Now that you understand the importance of sleep pressure for your little one’s nap success, we need to make sure he or she doesn’t get drowsy between sleep periods. You may have noticed that sometimes after a very quick snooze your baby has a hard time falling asleep for their next sleep period. Maybe you took a drive, and she started to nod off in the car on the way home right before nap. These accidental snoozes may actually be the root cause of the dreaded short naps! Let’s look at the reason why.
From the age of 4 months, infants (like toddlers, children, teens and adults) have a four stage sleep cycle. Stage one of this sleep cycle is “drowsy” or light sleep, so when your baby starts to get drowsy or begins to nod off for a minute or two between sleep periods, it can be enough to release their sleep pressure.
Whenever possible, it’s important to keep a baby alert and awake for their full wake windows. This may mean avoiding driving, stroller rides, swings, rocking, etc too close to a nap or bedtime, and paying close attention to their alertness to ensure they don’t start to get drowsy before their optimal wake window period has been reached.
Independently Falling Asleep is Key
Another reason we often find that little one’s are taking short naps is a lack of sleep skill. As Sleeper Teachers®, we focus often on support families in building the the skill of sleep independence. This means we help all ages (from prenatal through adult) learn how to fall asleep on their own, without the assistance of an external prop like feeding, rocking, co-sleeping, pacifiers, bouncing, swaddles, car rides, etc.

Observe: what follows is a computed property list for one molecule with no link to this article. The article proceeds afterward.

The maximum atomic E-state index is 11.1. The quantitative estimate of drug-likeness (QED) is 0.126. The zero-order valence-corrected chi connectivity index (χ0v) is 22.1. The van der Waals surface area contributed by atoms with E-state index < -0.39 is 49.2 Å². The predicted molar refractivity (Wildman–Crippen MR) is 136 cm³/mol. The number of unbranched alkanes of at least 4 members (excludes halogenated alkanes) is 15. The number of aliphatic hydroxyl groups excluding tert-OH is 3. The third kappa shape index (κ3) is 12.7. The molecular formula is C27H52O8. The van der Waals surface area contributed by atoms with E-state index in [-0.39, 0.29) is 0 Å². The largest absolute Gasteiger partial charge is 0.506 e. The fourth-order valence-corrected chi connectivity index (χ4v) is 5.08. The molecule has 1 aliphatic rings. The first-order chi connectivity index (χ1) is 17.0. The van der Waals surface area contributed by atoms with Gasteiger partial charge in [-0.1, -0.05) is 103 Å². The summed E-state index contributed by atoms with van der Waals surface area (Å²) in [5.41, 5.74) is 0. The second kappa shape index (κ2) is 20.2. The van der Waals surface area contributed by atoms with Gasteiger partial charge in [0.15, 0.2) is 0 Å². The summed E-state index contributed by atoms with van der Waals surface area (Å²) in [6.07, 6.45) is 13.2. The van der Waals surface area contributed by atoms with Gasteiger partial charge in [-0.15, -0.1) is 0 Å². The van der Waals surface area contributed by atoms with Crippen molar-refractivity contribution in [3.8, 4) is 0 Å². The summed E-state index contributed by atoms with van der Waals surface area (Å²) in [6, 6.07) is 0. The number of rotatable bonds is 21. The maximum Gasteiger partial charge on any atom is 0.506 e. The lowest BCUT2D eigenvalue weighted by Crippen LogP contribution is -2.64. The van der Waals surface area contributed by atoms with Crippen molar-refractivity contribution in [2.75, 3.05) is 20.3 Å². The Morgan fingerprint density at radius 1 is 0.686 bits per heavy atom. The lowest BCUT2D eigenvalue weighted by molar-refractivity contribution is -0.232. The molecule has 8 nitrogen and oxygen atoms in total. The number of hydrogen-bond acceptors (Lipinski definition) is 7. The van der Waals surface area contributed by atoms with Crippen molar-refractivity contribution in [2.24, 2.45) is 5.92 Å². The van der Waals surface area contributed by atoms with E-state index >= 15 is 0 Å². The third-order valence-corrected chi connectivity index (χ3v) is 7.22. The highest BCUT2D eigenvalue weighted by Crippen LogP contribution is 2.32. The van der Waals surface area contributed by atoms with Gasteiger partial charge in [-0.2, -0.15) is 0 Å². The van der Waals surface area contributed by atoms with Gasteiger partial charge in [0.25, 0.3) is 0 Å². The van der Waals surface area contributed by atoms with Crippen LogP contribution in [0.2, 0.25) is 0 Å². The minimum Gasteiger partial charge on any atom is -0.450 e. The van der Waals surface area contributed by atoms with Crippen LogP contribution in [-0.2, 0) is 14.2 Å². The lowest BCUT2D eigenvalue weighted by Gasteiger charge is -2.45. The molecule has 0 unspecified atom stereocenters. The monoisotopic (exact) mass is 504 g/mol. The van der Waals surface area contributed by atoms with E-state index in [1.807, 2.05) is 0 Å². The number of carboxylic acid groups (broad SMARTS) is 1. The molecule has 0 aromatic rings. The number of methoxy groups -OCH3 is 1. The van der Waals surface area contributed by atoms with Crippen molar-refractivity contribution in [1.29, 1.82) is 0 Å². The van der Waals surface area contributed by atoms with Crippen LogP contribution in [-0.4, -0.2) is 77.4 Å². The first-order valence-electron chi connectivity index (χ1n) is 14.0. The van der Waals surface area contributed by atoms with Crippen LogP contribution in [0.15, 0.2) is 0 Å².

If your little one is reliant on one or more props to get to sleep at the onset of a sleep period, they are likely waking in search of the same prop once after completing one cycle and moving to the next one. In other words, your baby is looking for the same “help” they had at sleep onset when connecting to the next sleep cycle. This explains why a baby wakes after 30-40 minutes during a nap, at the end of one sleep cycle.
Once your child learns how to fall asleep independently, the likelihood they will be able to link sleep cycles on their own increases significantly. We begin to see a baby successfully link sleep cycles together when sleep pressure is optimal and the independent sleep skill is developed. Naps extend, going from 30-40 minutes to 80+ minutes, and night waking often reduce or disappear all together. Learn more about teaching your little one the skill of sleep independence in this blog post.
Putting it All Together
Follow the guidelines in this article to get rid of those short naps and get baby napping longer!
By making sure your child has an ideal sleep environment, optimal sleep pressure, and the skill of sleep independence, you can get rid of short naps and win yourself some “me time” during the day. Also by doing these things, you will most often get the added bonus of better nights, too! Talk about a win win!
If you’ve read through this article, checked all the boxes you can think of, and still can’t get out of the cycle of these chronically short naps, remember to check out the Sleeper Teacher's Step-by-Step Guide to Putting an End to Crap Naps. The detailed guide will walk you step-by-step through what you need to do to put an end to them, and finally get the breaks during the day you need to recharge as a parent.
We recommend trying the suggested adjustments included in the post and in the detailed guide for at least a week before seeking additional help. If you haven’t seen the changes materialize into longer naps, it’s possible that a deeper dive into your baby’s sleep situation would be helpful. If 1-on-1 guidance with a fully customized sleep plan, shared digital sleep log for tracking data and trends, and daily accountability and support is something that you could benefit from, please reach out to us here for a free introductory call with one of our consultants. And if you’re still not sure, head over to our reviews page to read how impactful teaching independent sleep was for our clients. Lives change when everyone in a family sleeps!